My Comments: This post is about investing money for use in the future. The SPX referenced in the title is essentially the S&P 500, basically the 500 largest companies listed on the New York Stock Exchange.
Not long ago, I was the owner of a Registered Investment Advisory firm called Florida Wealth Advisors. Today, many people assume, wrongly, that I have insights into what the stock market will do in the coming months. I want to assure you I have absolutely no clue what to expect in the near term.
In the long term, meaning you probably don’t need to access your investment accounts in the next decade, it really doesn’t matter, since there’s no realistic way to time the market. Just let your account go up and down, knowing it will trend upward over the long term. If you expect to live another 25 – 40 years, there’s no reason to assume markets will not advance as they have in the past.
If, on the other hand, you’re worried about the next 3 years, then I have absolutely no idea how to advise you. Whether these words from Stuart Allsopp will prove to be more or less accurate, I leave it for you to decide.
By Stuart Allsopp \ 23 MAR 2021 \ https://tinyurl.com/yz678aob
At the peak of every market bubble, there is a belief among a majority of participants that, despite all the warning signs from history, this time is different. The main thing that is different this time around is just how wide the gap between the market and the economic outlook has become.
One of the fascinating things about the current market is that unlike previous bubbles which have tended to be largely driven by optimism over the economic outlook, it has actually been supported by the Fed and Treasury’s panicked response to weak economic growth. Not only have the monetary and fiscal policies that many use to justify current valuations been a response to weak growth prospects, they have also actively undermined such prospects by fostering increased leverage and economic distortions. We therefore have a market that is trading at all-time highs and a real economy facing its weakest outlook ever making a crash all but inevitable.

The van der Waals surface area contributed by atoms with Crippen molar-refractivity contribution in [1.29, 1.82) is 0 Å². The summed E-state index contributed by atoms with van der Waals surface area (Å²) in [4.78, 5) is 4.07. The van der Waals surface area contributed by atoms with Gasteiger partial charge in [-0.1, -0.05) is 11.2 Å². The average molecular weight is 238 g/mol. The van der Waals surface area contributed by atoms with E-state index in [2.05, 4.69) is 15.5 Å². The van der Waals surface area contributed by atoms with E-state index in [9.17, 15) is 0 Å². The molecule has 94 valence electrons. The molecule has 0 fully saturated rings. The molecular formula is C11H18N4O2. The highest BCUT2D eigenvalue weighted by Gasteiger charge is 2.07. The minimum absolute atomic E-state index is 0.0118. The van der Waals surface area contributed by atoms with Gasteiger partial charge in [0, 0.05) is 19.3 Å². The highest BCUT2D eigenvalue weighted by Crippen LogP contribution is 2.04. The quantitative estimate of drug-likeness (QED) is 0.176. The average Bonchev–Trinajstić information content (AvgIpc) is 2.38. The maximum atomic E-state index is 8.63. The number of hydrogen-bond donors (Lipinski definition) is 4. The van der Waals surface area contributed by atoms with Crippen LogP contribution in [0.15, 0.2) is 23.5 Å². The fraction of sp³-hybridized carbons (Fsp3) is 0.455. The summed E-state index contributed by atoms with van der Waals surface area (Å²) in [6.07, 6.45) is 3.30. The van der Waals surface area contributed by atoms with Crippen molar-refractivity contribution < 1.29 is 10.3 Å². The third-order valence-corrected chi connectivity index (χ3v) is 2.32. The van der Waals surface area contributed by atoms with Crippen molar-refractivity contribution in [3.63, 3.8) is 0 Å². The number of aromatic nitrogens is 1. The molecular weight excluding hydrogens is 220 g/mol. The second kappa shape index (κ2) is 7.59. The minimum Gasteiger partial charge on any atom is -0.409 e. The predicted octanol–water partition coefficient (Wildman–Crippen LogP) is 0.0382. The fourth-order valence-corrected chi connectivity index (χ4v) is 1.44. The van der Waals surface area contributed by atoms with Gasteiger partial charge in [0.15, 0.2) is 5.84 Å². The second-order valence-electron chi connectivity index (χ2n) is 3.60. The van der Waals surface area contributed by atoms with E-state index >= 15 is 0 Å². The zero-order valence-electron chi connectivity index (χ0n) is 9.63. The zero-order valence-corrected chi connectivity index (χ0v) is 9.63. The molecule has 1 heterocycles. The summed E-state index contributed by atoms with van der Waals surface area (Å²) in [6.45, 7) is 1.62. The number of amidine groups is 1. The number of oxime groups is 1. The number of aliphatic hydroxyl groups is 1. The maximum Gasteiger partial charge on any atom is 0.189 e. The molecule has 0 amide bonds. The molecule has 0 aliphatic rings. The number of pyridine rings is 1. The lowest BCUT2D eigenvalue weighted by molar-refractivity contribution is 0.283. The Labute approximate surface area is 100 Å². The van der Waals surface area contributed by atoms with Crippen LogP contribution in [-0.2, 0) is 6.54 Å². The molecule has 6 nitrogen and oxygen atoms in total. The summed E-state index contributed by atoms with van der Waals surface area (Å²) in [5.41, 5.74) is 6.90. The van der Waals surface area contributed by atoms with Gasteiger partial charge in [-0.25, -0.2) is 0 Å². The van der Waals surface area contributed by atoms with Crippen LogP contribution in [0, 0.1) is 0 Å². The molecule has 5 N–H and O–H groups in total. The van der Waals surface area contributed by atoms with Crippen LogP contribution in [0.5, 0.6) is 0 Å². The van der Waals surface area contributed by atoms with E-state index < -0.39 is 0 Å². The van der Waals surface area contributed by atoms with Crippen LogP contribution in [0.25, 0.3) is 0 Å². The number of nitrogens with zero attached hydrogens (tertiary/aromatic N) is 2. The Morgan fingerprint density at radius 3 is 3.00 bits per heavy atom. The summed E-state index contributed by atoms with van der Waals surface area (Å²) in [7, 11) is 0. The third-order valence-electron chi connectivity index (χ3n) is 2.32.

SPX Valuations Stand At 3.6x Historical Averages
As John Hussman noted in his latest excellent article on the stock market bubble, the valuation metrics which are most strongly correlated with future returns show the SPX to be roughly 3.6x historical norms. According to Hussman’s calculations, current valuations are consistent with 12-year total returns of around -4-5%.
These measures are MarketCap/GVA (nonfinancial market capitalization to corporate gross value-added, including our estimate of foreign revenues) and Margin-Adjusted P/E (MAPE). What these valuation metrics attempt to do is capture long-term trends in corporate performance by smoothing out the impact of temporary factors affecting profitability. This gives a truer picture of real equity market valuation compared with traditional valuation metrics as evidenced by the stronger correlations with subsequent returns.
Critics argue that adjusting stock market valuations to account for currently high profit margins is a mistake as these high profit margins are here to stay. However, much of the increase in profit margins seen over recent decades has come from declining interest and tax expenses. As the chart below shows, earnings before tax and interest expenses are no higher than they were at the 2007 peak.
The problem now is that with interest and tax payments at a record low share of corporate profits, there is hardly any room for them to decline. In fact, between the recent action in bond markets, President Biden’s proposed tax hikes, and the surge in commodity prices, margin pressures appear to the downside.
The Growth Outlook Is Much Worse Than Previous Bubbles
Corporate earnings tend to track nominal GDP over the long term, which itself is a function of the growth in the working population and the productivity of their labour. Working-age population growth has turned negative meaning the U.S.’ shrinking workforce is likely to take at least a full percentage point off of long-term growth. In order for real GDP growth to match historical averages then we will need to see an acceleration in productivity growth which has been on a long-term decline and currently sits at around 1%.